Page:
Children’s Health

A study in the Journal of the American Academy of Child and Adolescent Psychiatry (JAACAP), published by Elsevier, reports that middle schoolers from a predominantly Latinx community, with elevated levels of mental health problems, showed a reduction in symptoms during the early stages of the pandemic. While the negative impact of the COVID pandemic on
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In some cancers, including leukemia in children and adolescents, obesity can negatively affect survival outcomes. Obese young people with leukemia are 50% more likely to relapse after treatment than their lean counterparts. Now, a study led by researchers at UCLA and Children‘s Hospital Los Angeles has shown that a combination of modest dietary changes and
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A collaborative team centered in the University of California, Irvine (UCI) and including Children’s Hospital Orange County (CHOC) and Chapman University (CU) has been awarded a three-year grant totaling in excess of $2.3 million, to address the health impacts of adverse childhood experiences (ACEs) using precision medicine. Announced by the California Governor’s Office of Planning
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A team of researchers has sought to mitigate the mental health impacts of COVID-19 on adolescents by harnessing previous research on youth physical and mental health. Their review also drew on the psychological stressors of the 2011 Great East Japan Earthquake and Tsunami on children. The results were published in the Tohoku Journal of Experimental
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A team of researchers at the University of Alberta has uncovered a long-sought link in the battle to control cholesterol and heart disease. The protein that interferes with low-density lipoprotein (LDL) receptors that clear “bad” cholesterol from the blood was identified in findings recently published in Nature Communications by Dawei Zhang, associate professor of pediatrics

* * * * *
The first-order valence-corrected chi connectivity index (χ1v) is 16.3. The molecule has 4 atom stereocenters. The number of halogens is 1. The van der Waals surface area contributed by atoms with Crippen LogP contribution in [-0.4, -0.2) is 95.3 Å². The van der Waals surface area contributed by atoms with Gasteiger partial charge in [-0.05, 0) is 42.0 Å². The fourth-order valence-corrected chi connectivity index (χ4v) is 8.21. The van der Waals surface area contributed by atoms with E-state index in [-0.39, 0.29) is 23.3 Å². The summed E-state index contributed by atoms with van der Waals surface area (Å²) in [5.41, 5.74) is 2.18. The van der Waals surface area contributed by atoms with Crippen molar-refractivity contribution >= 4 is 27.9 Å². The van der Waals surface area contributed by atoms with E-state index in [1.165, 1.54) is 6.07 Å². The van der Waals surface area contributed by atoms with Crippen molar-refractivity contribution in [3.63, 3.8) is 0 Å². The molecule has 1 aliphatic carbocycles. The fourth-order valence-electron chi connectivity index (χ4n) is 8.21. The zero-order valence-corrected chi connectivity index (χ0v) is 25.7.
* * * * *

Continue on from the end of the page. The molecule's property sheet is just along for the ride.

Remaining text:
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Overweight children and adolescents receiving chemotherapy for treatment of leukemia are less successful battling the disease compared to their lean peers. Now, research conducted at the Cancer and Blood Disease Institute at Children‘s Hospital Los Angeles indicates that modest changes in diet and exercise can greatly increase survival in youth treated for acute lymphoblastic leukemia
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Children and young adults who receive CAR T-cell therapy for the most common childhood cancer – acute lymphoblastic leukemia – suffer remarkably fewer relapses and are far more likely to survive when the treatment is paired with a subsequent stem cell transplant, a new study finds. The research, with an average follow up of nearly
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Mar 31 2021 New “sweat stickers” may streamline the early diagnosis of cystic fibrosis by enabling scientists to easily gather and analyze sweat from the skin of infants and children. The stickers matched the performance of previous, more cumbersome devices when tested with 51 subjects, suggesting the stickers could address design obstacles that have held
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An investigational vaccine designed to protect against the B.1.351 SARS-CoV-2 variant has been administered as part of a new Phase 1 clinical trial evaluating the vaccine candidate’s safety and immunogenicity in adult volunteers. The vaccine, known as mRNA-1273.351, was developed by the biotechnology company ModernaTX, Inc., based in Cambridge, Massachusetts. The trial is led and